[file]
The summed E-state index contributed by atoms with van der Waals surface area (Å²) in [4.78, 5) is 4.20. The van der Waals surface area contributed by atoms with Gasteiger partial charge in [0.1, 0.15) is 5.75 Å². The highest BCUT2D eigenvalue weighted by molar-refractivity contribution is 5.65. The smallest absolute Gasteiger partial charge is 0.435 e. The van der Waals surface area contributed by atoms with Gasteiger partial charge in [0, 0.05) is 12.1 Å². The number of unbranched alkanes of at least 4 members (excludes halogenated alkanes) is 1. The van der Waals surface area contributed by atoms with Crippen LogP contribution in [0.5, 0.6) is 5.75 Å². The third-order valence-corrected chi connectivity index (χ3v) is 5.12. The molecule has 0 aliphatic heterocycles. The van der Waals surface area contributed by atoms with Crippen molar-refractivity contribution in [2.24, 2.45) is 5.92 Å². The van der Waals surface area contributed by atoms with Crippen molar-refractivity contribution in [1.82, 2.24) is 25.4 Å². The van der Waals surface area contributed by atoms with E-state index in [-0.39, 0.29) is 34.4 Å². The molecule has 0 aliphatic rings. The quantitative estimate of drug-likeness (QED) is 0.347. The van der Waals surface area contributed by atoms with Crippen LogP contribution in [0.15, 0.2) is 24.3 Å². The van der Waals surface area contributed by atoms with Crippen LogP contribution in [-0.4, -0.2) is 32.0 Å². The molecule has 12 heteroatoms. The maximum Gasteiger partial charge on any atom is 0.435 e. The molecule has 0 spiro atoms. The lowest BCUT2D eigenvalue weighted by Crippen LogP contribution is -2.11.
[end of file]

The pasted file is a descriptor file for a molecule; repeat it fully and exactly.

The summed E-state index contributed by atoms with van der Waals surface area (Å²) in [4.78, 5) is 4.20. The van der Waals surface area contributed by atoms with Gasteiger partial charge in [0.1, 0.15) is 5.75 Å². The highest BCUT2D eigenvalue weighted by molar-refractivity contribution is 5.65. The smallest absolute Gasteiger partial charge is 0.435 e. The van der Waals surface area contributed by atoms with Gasteiger partial charge in [0, 0.05) is 12.1 Å². The number of unbranched alkanes of at least 4 members (excludes halogenated alkanes) is 1. The van der Waals surface area contributed by atoms with Crippen LogP contribution in [0.5, 0.6) is 5.75 Å². The third-order valence-corrected chi connectivity index (χ3v) is 5.12. The molecule has 0 aliphatic heterocycles. The van der Waals surface area contributed by atoms with Crippen molar-refractivity contribution in [2.24, 2.45) is 5.92 Å². The van der Waals surface area contributed by atoms with Crippen molar-refractivity contribution in [1.82, 2.24) is 25.4 Å². The van der Waals surface area contributed by atoms with E-state index in [-0.39, 0.29) is 34.4 Å². The molecule has 0 aliphatic rings. The quantitative estimate of drug-likeness (QED) is 0.347. The van der Waals surface area contributed by atoms with Crippen LogP contribution in [0.15, 0.2) is 24.3 Å². The van der Waals surface area contributed by atoms with Crippen LogP contribution in [-0.4, -0.2) is 32.0 Å². The molecule has 12 heteroatoms. The maximum Gasteiger partial charge on any atom is 0.435 e. The molecule has 0 spiro atoms. The lowest BCUT2D eigenvalue weighted by Crippen LogP contribution is -2.11.